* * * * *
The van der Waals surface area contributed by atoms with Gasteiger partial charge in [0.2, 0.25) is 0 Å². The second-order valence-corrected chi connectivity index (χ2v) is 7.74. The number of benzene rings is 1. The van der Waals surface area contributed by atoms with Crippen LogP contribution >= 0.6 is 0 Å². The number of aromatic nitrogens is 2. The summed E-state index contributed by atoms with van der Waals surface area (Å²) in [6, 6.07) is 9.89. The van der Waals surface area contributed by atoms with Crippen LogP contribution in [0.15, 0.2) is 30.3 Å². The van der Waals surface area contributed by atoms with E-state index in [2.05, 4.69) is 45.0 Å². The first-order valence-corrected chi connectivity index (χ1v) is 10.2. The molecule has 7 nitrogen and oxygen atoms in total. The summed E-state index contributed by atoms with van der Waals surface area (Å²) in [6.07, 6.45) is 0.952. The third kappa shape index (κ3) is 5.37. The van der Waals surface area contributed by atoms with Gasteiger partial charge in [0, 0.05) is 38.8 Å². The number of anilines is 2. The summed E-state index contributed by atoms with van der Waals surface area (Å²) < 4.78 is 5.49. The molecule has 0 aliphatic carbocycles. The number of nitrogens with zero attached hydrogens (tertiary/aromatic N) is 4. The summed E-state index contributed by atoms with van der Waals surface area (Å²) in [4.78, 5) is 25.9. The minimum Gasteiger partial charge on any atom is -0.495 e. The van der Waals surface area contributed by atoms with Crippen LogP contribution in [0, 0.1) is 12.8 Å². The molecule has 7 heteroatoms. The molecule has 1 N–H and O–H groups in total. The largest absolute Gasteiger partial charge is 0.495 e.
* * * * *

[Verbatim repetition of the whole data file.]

The van der Waals surface area contributed by atoms with Gasteiger partial charge in [0.2, 0.25) is 0 Å². The second-order valence-corrected chi connectivity index (χ2v) is 7.74. The number of benzene rings is 1. The van der Waals surface area contributed by atoms with Crippen LogP contribution >= 0.6 is 0 Å². The number of aromatic nitrogens is 2. The summed E-state index contributed by atoms with van der Waals surface area (Å²) in [6, 6.07) is 9.89. The van der Waals surface area contributed by atoms with Crippen LogP contribution in [0.15, 0.2) is 30.3 Å². The van der Waals surface area contributed by atoms with E-state index in [2.05, 4.69) is 45.0 Å². The first-order valence-corrected chi connectivity index (χ1v) is 10.2. The molecule has 7 nitrogen and oxygen atoms in total. The summed E-state index contributed by atoms with van der Waals surface area (Å²) in [6.07, 6.45) is 0.952. The third kappa shape index (κ3) is 5.37. The van der Waals surface area contributed by atoms with Gasteiger partial charge in [0, 0.05) is 38.8 Å². The number of anilines is 2. The summed E-state index contributed by atoms with van der Waals surface area (Å²) < 4.78 is 5.49. The molecule has 0 aliphatic carbocycles. The number of nitrogens with zero attached hydrogens (tertiary/aromatic N) is 4. The summed E-state index contributed by atoms with van der Waals surface area (Å²) in [4.78, 5) is 25.9. The minimum Gasteiger partial charge on any atom is -0.495 e. The van der Waals surface area contributed by atoms with Crippen LogP contribution in [0, 0.1) is 12.8 Å². The molecule has 7 heteroatoms. The molecule has 1 N–H and O–H groups in total. The largest absolute Gasteiger partial charge is 0.495 e.